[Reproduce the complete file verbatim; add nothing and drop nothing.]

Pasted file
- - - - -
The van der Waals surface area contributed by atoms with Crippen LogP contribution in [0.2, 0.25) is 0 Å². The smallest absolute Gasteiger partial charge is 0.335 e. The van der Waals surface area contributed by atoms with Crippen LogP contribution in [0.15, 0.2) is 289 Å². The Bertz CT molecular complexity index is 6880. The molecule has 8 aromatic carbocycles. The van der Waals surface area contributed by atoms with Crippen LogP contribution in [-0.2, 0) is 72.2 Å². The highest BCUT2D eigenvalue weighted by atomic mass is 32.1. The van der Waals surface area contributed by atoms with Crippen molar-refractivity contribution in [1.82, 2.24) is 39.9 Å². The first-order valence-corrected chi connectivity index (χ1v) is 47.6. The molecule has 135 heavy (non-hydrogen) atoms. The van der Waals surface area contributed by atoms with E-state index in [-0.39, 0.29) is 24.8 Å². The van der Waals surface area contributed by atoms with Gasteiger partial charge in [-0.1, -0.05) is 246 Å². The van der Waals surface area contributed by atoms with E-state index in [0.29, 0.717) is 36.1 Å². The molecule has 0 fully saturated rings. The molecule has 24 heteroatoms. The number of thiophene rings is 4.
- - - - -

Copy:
The van der Waals surface area contributed by atoms with Crippen LogP contribution in [0.2, 0.25) is 0 Å². The smallest absolute Gasteiger partial charge is 0.335 e. The van der Waals surface area contributed by atoms with Crippen LogP contribution in [0.15, 0.2) is 289 Å². The Bertz CT molecular complexity index is 6880. The molecule has 8 aromatic carbocycles. The van der Waals surface area contributed by atoms with Crippen LogP contribution in [-0.2, 0) is 72.2 Å². The highest BCUT2D eigenvalue weighted by atomic mass is 32.1. The van der Waals surface area contributed by atoms with Crippen molar-refractivity contribution in [1.82, 2.24) is 39.9 Å². The first-order valence-corrected chi connectivity index (χ1v) is 47.6. The molecule has 135 heavy (non-hydrogen) atoms. The van der Waals surface area contributed by atoms with E-state index in [-0.39, 0.29) is 24.8 Å². The van der Waals surface area contributed by atoms with Gasteiger partial charge in [-0.1, -0.05) is 246 Å². The van der Waals surface area contributed by atoms with E-state index in [0.29, 0.717) is 36.1 Å². The molecule has 0 fully saturated rings. The molecule has 24 heteroatoms. The number of thiophene rings is 4.